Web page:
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Carlos Varela
I was feeling kind of skeptical walking to Carlos Varela's concert at the Gusman Center for the Performing Arts Saturday night.

His time had really been the '90s, I was thinking, when he wrote Como los peces and all those songs.  

Who would his music still speak to in Miami? He seemed a little too comfortable in his second generation elder troubadour status in Havana. Even if his latest album, No es el fin (title track from the '90s, actually), was more powerful than the vagaries of Siete and Nubes and the other music he made in the early 2000s, I wasn't sure how relevant Varela could still be.

Still intensely relevant, it turned out, at least to Cubans. Anyone else might not care. But anyone might have been moved by the way that an artist's music can speak so powerfully to and for people's deepest longings.

Right up to just before Varela's concert started, the theater looked far short of the sellout promoters had announced. But when the lights finally went down a little after 9 p.m., the whole place suddenly seemed full. Not only full, but exploding with energy that seemed to light up the hall as the lights went dark.

One of the most moving aspects of the concert was the way the audience rose up, waved, screamed, sang and sang along, called out to Carlos, an essential part of the show. I don't know when I've ever seen a crowd so live and so involved.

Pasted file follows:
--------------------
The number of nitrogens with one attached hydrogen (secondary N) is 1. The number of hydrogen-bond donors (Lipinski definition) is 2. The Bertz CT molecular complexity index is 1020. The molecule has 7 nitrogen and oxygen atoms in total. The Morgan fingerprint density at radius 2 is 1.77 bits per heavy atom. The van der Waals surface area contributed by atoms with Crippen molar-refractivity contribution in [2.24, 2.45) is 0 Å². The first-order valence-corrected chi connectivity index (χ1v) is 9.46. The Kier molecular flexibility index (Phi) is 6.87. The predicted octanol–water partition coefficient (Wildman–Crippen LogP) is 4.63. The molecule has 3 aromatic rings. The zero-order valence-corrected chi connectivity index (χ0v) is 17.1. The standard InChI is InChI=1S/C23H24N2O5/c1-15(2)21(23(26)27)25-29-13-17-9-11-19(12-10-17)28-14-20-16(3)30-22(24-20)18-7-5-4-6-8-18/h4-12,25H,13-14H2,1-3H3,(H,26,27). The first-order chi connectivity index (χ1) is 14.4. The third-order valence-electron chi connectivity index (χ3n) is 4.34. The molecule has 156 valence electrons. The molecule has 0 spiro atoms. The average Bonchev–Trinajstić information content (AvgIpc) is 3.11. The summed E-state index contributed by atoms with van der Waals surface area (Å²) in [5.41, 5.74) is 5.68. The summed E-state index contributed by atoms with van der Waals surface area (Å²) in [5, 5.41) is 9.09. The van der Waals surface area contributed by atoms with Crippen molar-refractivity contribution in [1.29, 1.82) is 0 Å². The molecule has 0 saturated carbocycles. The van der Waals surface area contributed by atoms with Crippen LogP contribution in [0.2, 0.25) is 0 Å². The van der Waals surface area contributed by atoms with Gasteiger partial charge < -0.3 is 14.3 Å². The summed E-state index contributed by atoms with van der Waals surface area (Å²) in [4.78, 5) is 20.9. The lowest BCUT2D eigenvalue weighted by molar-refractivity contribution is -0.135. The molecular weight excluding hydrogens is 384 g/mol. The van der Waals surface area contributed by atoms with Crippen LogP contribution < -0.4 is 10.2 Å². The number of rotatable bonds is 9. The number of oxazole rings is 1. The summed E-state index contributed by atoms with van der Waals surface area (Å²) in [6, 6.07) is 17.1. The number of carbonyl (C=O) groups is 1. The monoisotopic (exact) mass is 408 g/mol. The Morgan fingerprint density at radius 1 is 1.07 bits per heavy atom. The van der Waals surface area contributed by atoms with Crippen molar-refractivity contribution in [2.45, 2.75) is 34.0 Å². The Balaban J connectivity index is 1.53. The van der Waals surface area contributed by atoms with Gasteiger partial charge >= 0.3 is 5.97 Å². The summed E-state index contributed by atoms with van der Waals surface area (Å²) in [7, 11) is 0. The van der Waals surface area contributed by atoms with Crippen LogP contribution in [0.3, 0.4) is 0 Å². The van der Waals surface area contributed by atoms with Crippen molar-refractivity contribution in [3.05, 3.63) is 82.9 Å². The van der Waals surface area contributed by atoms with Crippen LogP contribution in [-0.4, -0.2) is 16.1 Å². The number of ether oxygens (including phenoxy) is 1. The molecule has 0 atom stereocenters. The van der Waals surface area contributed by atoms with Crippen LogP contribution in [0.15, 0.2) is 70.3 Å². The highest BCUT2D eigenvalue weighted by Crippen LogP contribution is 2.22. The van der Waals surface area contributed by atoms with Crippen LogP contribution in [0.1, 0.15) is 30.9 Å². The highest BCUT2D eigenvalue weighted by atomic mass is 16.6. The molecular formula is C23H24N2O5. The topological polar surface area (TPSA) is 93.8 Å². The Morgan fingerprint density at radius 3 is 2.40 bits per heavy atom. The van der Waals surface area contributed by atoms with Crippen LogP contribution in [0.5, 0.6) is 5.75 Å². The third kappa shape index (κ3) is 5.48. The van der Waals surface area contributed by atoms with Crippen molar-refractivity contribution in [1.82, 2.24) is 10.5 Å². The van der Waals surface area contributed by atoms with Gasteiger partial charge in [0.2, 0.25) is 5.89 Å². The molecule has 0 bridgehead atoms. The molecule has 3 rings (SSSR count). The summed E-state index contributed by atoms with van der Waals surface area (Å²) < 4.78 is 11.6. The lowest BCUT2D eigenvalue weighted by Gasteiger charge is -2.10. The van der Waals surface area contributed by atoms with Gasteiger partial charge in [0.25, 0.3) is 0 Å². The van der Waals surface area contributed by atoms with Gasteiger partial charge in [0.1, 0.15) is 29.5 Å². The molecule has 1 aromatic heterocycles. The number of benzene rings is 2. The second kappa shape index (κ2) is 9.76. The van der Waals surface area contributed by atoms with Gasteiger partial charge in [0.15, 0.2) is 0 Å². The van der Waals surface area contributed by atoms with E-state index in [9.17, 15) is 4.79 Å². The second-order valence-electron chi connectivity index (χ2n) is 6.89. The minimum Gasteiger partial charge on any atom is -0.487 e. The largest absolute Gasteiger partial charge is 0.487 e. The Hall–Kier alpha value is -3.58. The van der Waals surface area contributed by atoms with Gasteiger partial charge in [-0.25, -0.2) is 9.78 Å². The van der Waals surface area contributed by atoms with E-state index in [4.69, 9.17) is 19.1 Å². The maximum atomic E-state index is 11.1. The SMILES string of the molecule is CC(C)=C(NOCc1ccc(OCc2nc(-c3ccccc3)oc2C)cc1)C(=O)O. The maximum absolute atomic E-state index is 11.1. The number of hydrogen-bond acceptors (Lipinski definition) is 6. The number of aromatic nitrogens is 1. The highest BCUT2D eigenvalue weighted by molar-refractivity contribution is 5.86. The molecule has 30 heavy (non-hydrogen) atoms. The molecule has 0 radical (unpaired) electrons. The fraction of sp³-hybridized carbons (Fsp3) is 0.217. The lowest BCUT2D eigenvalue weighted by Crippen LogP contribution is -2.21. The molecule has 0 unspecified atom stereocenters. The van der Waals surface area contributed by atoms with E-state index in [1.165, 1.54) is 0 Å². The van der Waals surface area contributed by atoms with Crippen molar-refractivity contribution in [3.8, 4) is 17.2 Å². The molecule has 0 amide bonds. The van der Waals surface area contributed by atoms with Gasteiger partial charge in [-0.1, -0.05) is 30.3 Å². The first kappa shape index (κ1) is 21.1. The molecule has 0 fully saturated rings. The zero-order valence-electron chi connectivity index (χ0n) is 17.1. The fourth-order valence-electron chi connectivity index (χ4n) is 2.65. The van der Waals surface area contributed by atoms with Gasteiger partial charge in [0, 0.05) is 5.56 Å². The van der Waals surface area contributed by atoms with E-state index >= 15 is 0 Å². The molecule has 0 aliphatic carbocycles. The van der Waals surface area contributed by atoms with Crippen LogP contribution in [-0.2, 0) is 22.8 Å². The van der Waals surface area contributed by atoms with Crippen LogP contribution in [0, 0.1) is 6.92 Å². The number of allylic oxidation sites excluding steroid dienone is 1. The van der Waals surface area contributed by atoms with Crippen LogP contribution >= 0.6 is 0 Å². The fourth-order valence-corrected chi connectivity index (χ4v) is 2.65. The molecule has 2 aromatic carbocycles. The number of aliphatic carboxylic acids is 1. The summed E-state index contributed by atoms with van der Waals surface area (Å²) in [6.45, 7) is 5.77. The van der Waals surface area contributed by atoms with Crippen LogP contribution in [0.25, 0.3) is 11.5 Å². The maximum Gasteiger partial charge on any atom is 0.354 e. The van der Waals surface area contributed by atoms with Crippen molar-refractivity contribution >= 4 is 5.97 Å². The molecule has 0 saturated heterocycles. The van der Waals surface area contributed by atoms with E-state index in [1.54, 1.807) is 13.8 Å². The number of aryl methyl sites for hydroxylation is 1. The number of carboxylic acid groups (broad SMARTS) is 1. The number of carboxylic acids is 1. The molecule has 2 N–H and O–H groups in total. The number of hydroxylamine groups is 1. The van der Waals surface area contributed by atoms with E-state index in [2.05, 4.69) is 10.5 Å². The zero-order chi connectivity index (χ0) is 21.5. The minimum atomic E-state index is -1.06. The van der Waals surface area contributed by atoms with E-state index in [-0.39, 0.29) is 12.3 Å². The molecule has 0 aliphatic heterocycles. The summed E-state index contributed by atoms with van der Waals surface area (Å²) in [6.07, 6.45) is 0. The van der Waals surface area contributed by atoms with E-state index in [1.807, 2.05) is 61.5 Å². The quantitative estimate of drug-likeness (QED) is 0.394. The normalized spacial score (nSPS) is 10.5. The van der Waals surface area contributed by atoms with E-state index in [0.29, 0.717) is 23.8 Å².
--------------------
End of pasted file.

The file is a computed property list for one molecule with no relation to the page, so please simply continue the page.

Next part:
Varela opened with Colgando del Cielo (Hanging from Heaven), and though it's not one of his best known, the crowd seemed to know every word. Only one song came from his new album: Telon de Fondo (Backdrop, though there's no good translation for a phrase that means the rear curtain of a theater.

No promoting the new album for this crowd, Varela sang his beloved anthems: Robinson (where Robinson Crusoe is a metaphor for the isolation of Cuba); Como los Peces (Cuba weeps black tears for its sons lost at sea, silently, ``like the fishes''); La politica no cabe en la azucarera (Politics Doesn't Fit in the Sugar Bowl); Foto de familia (Family Photo, about the separation of families).

Audience members' ages ranged from 20 to 60-something, mostly in the 30- to 40-ish middle. There were people who had left Cuba as adults, others who grew up here.

Varela doesn't usually show much emotion in public or in concert, but he seemed visibly moved Saturday night. There was a moment when I could have sworn his eyes were glistening. I turned around and realized why: The audience was standing and singing, all the way up to the ceiling.


Source: the Miami Herald

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